Trend toward fuel-efficient vehicles leads to financial troubles for the state

The state is in need of more money for road repairs and could one day tax drivers based on how far they go instead of how much gas they buy.

The care of Hawaii’s roads is made possible in large part by a tax we pay every time we fill up our cars.

Vehicles are becoming more fuel-efficient, and the state says it needs to look into other means of repairing and improving Hawaii’s roads.

States are having a harder time paying for road repairs. Hawaii is not immune to the drop in gas tax revenue.

So the state is getting help from the federal government with a $4 million grant to study alternative ways of funding road projects.

Hawaii relies heavily on gas tax revenue. The state says it might look into changing that by switching to a fee that would charge you more based on how many miles you drive.

“I think it’s a little unfair because especially the people that drive to the west side or drive in all day long. In traffic in that kind of thing just to do that kind of thing,” said driver Dave Gonzalez.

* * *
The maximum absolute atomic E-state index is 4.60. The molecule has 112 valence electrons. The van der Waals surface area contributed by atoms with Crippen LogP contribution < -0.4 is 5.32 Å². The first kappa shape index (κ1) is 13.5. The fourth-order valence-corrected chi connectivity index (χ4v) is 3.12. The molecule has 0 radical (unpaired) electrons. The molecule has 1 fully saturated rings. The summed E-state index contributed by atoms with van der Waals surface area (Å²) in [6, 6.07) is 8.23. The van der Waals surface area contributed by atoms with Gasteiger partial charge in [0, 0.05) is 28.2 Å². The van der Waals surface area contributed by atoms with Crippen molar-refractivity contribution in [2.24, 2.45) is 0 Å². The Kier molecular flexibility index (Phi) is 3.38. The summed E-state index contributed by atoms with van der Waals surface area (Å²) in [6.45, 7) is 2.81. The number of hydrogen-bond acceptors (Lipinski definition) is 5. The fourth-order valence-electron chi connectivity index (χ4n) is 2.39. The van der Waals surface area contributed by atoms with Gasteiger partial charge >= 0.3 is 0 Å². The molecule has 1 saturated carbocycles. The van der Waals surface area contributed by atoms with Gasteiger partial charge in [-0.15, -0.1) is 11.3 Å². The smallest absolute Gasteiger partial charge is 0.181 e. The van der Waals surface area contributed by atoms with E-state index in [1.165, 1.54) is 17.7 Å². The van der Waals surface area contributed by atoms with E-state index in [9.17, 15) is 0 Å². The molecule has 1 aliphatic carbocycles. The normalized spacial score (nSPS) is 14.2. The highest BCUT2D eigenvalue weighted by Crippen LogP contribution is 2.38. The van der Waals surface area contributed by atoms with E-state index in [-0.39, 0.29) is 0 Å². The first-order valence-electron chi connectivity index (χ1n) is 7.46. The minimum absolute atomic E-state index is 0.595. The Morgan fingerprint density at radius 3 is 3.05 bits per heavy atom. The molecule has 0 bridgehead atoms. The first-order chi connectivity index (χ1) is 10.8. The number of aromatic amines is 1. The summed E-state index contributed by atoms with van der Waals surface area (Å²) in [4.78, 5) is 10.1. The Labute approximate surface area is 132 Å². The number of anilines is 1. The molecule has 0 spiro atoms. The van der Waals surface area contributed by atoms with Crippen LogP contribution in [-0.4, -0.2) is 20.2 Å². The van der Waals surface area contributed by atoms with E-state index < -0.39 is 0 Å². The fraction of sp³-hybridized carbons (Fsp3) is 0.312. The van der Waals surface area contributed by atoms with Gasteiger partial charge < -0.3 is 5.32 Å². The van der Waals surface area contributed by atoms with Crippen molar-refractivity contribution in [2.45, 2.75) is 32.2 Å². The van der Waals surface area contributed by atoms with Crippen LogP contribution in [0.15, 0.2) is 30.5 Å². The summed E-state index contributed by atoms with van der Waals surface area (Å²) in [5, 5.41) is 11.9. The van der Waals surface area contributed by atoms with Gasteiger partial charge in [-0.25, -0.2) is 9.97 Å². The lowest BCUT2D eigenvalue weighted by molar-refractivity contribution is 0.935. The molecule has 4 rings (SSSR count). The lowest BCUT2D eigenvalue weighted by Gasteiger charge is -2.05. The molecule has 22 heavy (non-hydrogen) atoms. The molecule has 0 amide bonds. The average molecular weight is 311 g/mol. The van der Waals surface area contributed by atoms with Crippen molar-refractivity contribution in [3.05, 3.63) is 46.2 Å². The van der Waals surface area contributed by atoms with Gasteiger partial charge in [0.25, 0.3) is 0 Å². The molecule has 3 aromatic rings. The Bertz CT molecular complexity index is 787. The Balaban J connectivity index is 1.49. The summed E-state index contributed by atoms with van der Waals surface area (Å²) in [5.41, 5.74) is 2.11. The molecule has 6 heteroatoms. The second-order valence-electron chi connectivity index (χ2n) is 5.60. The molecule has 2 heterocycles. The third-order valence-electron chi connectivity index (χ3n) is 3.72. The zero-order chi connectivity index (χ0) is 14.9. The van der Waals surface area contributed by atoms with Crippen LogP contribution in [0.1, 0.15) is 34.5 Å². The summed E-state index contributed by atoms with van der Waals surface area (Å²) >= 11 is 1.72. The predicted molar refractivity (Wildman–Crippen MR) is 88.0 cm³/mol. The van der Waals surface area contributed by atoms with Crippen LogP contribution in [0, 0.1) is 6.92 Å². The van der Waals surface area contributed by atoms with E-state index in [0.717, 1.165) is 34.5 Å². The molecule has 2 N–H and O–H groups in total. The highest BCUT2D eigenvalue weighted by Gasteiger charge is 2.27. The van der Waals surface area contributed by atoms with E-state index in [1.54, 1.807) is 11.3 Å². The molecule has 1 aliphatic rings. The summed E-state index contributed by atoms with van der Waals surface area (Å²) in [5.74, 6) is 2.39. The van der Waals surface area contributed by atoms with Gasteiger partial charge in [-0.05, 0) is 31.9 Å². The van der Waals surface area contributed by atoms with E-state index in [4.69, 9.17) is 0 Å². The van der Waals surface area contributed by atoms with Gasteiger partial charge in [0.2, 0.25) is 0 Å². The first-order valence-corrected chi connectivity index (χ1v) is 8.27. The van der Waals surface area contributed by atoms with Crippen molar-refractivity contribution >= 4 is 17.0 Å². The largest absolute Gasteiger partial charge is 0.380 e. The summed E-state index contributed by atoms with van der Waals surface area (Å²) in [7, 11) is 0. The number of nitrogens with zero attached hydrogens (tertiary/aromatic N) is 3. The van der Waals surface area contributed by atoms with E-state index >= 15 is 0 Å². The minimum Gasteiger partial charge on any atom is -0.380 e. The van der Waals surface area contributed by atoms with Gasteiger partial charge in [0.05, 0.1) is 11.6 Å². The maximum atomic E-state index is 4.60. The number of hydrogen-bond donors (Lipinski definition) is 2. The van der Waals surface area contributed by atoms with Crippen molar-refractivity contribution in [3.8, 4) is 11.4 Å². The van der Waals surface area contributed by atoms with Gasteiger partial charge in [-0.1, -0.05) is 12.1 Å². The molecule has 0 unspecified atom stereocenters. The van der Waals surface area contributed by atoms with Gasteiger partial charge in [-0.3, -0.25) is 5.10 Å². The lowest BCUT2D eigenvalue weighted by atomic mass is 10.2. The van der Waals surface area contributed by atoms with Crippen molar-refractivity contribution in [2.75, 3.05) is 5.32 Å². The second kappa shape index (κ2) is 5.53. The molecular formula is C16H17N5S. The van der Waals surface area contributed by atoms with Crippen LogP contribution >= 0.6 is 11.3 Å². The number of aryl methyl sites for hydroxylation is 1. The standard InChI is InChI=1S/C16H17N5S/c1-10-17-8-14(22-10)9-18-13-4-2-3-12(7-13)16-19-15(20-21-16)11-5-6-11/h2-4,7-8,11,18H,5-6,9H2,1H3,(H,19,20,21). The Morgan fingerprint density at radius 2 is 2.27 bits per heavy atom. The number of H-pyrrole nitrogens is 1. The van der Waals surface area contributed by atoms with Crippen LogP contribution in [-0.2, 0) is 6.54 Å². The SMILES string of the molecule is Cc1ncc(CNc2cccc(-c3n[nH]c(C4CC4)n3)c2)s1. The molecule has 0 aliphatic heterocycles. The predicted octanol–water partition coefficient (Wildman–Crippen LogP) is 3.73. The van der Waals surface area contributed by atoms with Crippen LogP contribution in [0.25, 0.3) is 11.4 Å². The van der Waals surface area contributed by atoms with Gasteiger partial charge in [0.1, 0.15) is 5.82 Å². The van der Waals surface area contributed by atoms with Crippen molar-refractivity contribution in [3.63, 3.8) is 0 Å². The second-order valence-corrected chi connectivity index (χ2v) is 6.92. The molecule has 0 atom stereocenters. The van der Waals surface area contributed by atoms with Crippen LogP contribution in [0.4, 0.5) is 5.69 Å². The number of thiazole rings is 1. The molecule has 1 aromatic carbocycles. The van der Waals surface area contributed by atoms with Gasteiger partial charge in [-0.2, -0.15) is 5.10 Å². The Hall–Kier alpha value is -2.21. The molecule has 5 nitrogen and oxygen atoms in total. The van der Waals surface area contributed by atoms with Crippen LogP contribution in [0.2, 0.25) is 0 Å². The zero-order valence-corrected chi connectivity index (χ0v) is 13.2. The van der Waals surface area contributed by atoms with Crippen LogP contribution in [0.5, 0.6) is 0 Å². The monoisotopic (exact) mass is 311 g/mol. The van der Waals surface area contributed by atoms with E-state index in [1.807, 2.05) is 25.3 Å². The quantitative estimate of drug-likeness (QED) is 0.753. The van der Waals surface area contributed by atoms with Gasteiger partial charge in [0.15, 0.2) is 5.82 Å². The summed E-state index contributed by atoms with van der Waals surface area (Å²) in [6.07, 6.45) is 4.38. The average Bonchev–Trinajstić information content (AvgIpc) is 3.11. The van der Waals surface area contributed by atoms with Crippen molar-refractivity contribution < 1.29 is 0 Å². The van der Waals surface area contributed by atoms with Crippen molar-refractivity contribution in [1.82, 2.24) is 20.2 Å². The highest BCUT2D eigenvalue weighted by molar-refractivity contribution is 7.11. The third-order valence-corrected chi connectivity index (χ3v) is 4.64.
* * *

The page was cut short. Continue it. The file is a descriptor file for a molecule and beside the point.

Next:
“I don’t think they should change the mileage usage tax because it defeats that and kind of hurts the people that are actually using electric cars. Is it kind of makes me afraid to actually want to buy and go energy-efficient with their car. So they should leave it just on the gas tax affects more people that are hurting the environment,” said driver Blake McCullough.

In a statement the governor said in part “while I encourage the move away from fossil fuels, the resulting lower consumption reduces the funds for highway projects. We need to explore new ways to fund our highway system.”

As of July Hawaii has the fourth highest gas tax in the nation behind New York, Washington, and Pennsylvania.

 

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